When Janice O’Neill, the director of talent management at property firm Cushman & Wakefield, urged staff in 2018 to “add their pronouns” to their email signatures, the responses were mixed.
Some told her they felt for the first time like they belonged at the firm. Others had no idea what she was talking about.
Ms O’Neill was encouraging a relatively minor tweak: adding a line to an email signature that shares which personal pronoun a person uses – he, she, they or something else entirely – alongside other basics like their phone number.
The practice, which started in academic and non-profit circles and is becoming increasingly common on the corporate world, is intended to make the workplace more comfortable for all – including staff who are transgender or non-binary, meaning they neither identify as male or female.
“The whole point really is that it’s a way to send the message that gender is not binary. This is normalising that conversation,” Ms O’Neill says. “This is a very easy way to send a message of inclusion.”
The push in the corporate world poses a stark contrast to the political arena, where transgender rights remain hotly contested.
US President Donald Trump has moved to roll back protections and many states are considering proposals to limit trans rights. In the UK, the proposal to reform the Gender Recognition Act to make it easier for people to gain official recognition of their gender identities has prompted furious debate.
But companies increasingly see inclusion as a “business imperative”, says Beck Bailey, who directs the workplace equality programme at the Human Rights Campaign civil rights organisation, which annually surveys large firms on items such as non-discrimination policies.
This year, more than 680 companies received a perfect score, up from 13 in 2002, when it was launched.
While the index doesn’t specifically ask about personal pronoun email policies, they are top of mind for many firms, Mr Bailey says. He estimates that he speaks to companies about the issue two to three times a week.
“It’s a very big conversation,” he says. “Companies are saying, ‘Okay, now we have an inclusive workplace, policies and practices. How do we really make that come to life within the walls of our business?’ Putting pronouns in email signatures is one way.”
‘It’s where we need to be’
Investment bank Goldman Sachs issued pronoun guidelines in November. Money manager TIAA has a policy; the practice has also been taken up at big US law firms. In the UK, Virgin Management and insurance giant Lloyds are among the firms that have made similar moves.
In part, Mr Bailey says firms have been spurred to act by political moves, including changes in some US states that allow people to select alternatives to male or female on their driver’s licence.
Employers, competing to recruit staff amid historically low unemployment rates, are also shifting to accommodate a younger generation of workers, who report increasingly fluid views of sexuality and gender.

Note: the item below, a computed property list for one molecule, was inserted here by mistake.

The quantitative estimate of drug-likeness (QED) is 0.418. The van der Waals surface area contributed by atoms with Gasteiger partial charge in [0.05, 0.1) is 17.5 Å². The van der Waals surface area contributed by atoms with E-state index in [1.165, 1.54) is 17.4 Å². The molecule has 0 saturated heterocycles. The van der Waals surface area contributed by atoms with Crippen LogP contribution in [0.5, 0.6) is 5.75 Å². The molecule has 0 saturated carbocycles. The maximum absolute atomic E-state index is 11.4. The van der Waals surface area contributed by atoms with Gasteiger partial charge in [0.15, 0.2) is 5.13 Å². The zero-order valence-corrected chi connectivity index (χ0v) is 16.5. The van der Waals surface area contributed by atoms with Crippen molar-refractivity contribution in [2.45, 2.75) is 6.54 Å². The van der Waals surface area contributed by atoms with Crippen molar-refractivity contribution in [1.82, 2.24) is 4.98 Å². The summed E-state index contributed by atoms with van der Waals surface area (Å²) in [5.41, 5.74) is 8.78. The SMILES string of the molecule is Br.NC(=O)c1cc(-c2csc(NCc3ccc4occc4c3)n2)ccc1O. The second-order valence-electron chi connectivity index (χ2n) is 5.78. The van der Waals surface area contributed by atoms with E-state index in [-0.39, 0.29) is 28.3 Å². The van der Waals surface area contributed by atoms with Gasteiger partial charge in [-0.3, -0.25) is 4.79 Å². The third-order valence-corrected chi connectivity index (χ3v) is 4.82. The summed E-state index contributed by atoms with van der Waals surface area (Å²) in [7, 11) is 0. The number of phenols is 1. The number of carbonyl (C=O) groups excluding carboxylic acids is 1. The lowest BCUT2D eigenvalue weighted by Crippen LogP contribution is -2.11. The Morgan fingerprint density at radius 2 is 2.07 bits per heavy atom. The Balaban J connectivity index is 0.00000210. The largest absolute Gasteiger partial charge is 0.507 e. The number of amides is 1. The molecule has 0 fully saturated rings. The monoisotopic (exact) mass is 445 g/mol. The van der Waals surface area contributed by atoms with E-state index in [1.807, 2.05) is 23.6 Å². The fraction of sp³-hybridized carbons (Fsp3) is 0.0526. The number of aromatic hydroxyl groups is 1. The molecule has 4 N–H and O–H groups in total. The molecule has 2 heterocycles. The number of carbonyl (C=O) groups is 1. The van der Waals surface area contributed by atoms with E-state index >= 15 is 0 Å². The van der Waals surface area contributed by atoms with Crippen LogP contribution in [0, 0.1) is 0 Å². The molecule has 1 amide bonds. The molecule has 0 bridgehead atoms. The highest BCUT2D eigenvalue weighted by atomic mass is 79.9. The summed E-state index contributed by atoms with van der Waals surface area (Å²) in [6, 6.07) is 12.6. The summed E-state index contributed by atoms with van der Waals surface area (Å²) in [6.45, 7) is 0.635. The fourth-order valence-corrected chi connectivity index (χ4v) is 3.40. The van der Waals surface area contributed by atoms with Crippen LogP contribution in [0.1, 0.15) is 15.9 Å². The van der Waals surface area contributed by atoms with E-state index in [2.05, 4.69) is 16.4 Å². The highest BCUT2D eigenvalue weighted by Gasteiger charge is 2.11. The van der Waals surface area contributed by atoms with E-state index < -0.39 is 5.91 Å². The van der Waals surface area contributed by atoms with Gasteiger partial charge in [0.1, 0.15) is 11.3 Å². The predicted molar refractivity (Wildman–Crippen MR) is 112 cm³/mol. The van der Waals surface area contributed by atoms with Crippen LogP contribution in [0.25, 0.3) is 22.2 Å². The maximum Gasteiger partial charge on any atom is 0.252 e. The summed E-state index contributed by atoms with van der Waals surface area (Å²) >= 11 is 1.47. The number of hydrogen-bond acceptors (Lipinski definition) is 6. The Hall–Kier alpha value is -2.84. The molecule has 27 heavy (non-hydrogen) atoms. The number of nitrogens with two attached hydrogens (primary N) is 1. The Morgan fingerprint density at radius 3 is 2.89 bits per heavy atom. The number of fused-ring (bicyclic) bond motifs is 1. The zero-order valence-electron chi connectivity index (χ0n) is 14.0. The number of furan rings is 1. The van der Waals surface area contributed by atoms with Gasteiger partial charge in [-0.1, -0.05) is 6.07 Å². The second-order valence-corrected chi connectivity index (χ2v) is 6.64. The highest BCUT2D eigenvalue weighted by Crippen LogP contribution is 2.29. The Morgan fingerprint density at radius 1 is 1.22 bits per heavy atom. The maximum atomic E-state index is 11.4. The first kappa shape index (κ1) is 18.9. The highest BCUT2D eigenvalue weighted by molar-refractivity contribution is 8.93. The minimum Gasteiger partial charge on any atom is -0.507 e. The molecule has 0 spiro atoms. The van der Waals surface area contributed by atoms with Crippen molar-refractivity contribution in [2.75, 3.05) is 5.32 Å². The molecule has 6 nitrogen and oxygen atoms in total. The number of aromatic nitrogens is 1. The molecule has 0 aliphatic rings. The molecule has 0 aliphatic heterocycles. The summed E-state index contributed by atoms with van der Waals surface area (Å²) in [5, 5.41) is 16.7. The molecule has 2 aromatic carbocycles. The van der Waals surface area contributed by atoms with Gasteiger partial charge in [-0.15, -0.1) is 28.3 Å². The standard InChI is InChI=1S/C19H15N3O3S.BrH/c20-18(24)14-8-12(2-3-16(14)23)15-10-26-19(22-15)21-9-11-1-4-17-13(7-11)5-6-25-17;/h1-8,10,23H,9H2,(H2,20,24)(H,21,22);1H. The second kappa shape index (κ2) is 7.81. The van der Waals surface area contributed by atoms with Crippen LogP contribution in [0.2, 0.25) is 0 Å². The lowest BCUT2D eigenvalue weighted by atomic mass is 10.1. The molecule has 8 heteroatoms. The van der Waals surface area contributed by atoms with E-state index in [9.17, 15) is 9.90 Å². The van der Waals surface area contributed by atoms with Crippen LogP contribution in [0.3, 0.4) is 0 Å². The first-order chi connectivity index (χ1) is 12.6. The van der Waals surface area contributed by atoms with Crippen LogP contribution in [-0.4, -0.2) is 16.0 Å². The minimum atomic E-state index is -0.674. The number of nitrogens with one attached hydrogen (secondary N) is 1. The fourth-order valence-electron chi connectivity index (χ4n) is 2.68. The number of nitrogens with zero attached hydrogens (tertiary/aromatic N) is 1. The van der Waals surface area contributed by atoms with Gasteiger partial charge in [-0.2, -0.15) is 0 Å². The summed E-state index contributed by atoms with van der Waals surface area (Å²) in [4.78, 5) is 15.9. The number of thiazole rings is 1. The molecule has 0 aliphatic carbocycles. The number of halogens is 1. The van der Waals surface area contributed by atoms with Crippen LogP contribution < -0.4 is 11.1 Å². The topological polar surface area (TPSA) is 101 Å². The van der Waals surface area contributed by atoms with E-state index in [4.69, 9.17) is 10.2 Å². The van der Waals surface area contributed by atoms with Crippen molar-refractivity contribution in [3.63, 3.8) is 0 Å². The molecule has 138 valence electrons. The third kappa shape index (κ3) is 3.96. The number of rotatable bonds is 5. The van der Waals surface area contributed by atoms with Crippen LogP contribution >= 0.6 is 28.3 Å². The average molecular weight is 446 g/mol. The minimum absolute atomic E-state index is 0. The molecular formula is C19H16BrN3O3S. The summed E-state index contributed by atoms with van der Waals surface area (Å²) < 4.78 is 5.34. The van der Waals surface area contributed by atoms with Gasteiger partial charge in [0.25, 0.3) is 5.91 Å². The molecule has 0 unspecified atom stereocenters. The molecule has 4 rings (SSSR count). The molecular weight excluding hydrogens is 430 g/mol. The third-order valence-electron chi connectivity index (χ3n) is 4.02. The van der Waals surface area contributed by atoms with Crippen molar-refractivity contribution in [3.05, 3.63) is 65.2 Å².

A Pew Research survey last year found that roughly 20% of Americans know someone who prefers to go by a gender neutral pronoun – a share that rises to a third for those between the ages of 18 and 29.
“We’re really doing it because we think from a values-based standpoint, from an inclusion standpoint and from a societal standpoint, based on demographic trends, it’s where we need to be,” says Corie Pauling, chief inclusion and diversity officer at TIAA.
“People realise that the old way of doing business just doesn’t fly anymore,” says Ms O’Neill, of Cushman & Wakefield. “I think more and more large companies are going to move in this direction.”
In the UK, firms have been slower to adopt such practices, but there are signs of change, says Emma Cusdin, a director at corporate training firm Global Butterflies, which worked on the Lloyd’s update.
“Corporates, the better corporates, start to understand that they are actually missing out on great talent if they’re not totally inclusive,” she says.
Policies aside, it’s not clear to what extent staff are embracing the shift.
Mr Bailey says he encourages companies to make adding pronouns optional, so transgender staff do not feel pressure to out themselves before they’re ready. But optional policies also run the risk of only LGBTQ people participating, which can defeat the intent to make it normal.
Companies with global footprints must also take local attitudes into account. At Cushman & Wakefield, for example, most of the “messaging” about pronouns was directed to staff in the western hemisphere, Ms O’Neill says.
At Goldman Sachs, the policy has been generally well received and more pronouns seem, at least anecdotally, to be popping up in emails, says Maeve DuVally, a managing director of media relations at Goldman Sachs, who came out as a transgender woman last year.
But the 58-year-old hasn’t felt a need to make the addition herself.
“I should probably do that but mostly everybody who I interact with knows what my pronouns are and if they don’t know, I let them know,” she says, adding that she still welcomes the policy.
“It can be very upsetting to be mis-gendered,” she says. “There aren’t too many of us that are out at the firm. I think it’s important to continue to send a message to them that transgender employees are valued.”